- Ryan Calls For 'Incremental' Health Reforms After Failure of Obamacare Repeal The Hill by Peter Sullivan — Speaker Paul Ryan (R-Wis.) is calling for "incremental" health care reform after the Senate failed to pass an Obamacare replacement bill last year. Asked on Fox Business on Tuesday if lawmakers will try again to pass an Obamacare repeal legislation this year, Ryan pointed to incremental changes. "Well, I think there are a lot of things we can do kind of incrementally," Ryan said. The comments are an acknowledgement that there is no apparent path forward for a large-scale Obamacare replacement or entitlement reform bill this year in the Senate, where Republicans now have a one-seat majority.
- New Health Secretary Faces First Test as Idaho Skirts Federal Law New York Times by Robert Pear — Alex M. Azar II, the new secretary of health and human services, said Thursday that he would closely scrutinize a plan by Idaho to allow the sale of insurance that does not comply with the Affordable Care Act, an early test of how he will enforce a law he opposes. But he said it was too early to know what action he might take. "We'll be looking at that very carefully and measure it up against the standards of the law," Mr. Azar said at a hearing of the Senate Finance Committee. Democrats in Congress, as well as the American Cancer Society and other groups representing patients, say the Idaho plan would allow insurers to discriminate against people with preexisting medical conditions, in defiance of the federal law.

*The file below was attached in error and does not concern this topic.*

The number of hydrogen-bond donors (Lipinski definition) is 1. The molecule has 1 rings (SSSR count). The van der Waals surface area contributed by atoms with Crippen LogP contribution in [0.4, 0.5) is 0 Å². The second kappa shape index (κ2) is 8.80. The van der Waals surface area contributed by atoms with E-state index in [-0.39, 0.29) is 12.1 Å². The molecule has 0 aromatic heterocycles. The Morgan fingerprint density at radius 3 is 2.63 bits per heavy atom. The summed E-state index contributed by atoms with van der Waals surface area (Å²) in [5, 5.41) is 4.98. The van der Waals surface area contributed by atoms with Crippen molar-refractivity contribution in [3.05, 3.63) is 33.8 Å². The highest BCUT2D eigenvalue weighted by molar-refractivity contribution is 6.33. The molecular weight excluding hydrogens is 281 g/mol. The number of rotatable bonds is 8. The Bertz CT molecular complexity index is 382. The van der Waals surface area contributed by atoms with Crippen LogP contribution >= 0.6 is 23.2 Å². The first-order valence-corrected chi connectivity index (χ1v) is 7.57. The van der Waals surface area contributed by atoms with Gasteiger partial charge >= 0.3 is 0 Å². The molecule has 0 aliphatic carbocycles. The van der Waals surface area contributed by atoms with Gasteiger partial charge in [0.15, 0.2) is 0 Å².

- Center for Medicare and Medicaid Services Reports That Repeal of Mandate Penalty Will Lead to Spike in Uninsured Modern Healthcare by Virgil Dickson — The Trump administration is projecting that nearly 8 million people will voluntarily lose insurance in the next eight years as a result of the repeal of the Affordable Care Act's financial penalty for not having health insurance. In all, 37.7 million people will be uninsured by 2026, up from the estimated 30 million in 2018, according to an analysis CMS actuaries released Wednesday. "These estimates assume that some younger and healthier people will choose to be uninsured, particularly those with comparatively higher incomes who would not qualify for premium subsidies in the marketplaces," Gigi Cuckler, senior economist in the office of the actuary at the CMS said at a news briefing. The findings appear in the agency's annual National Health Expenditure report.
Affordable Care Act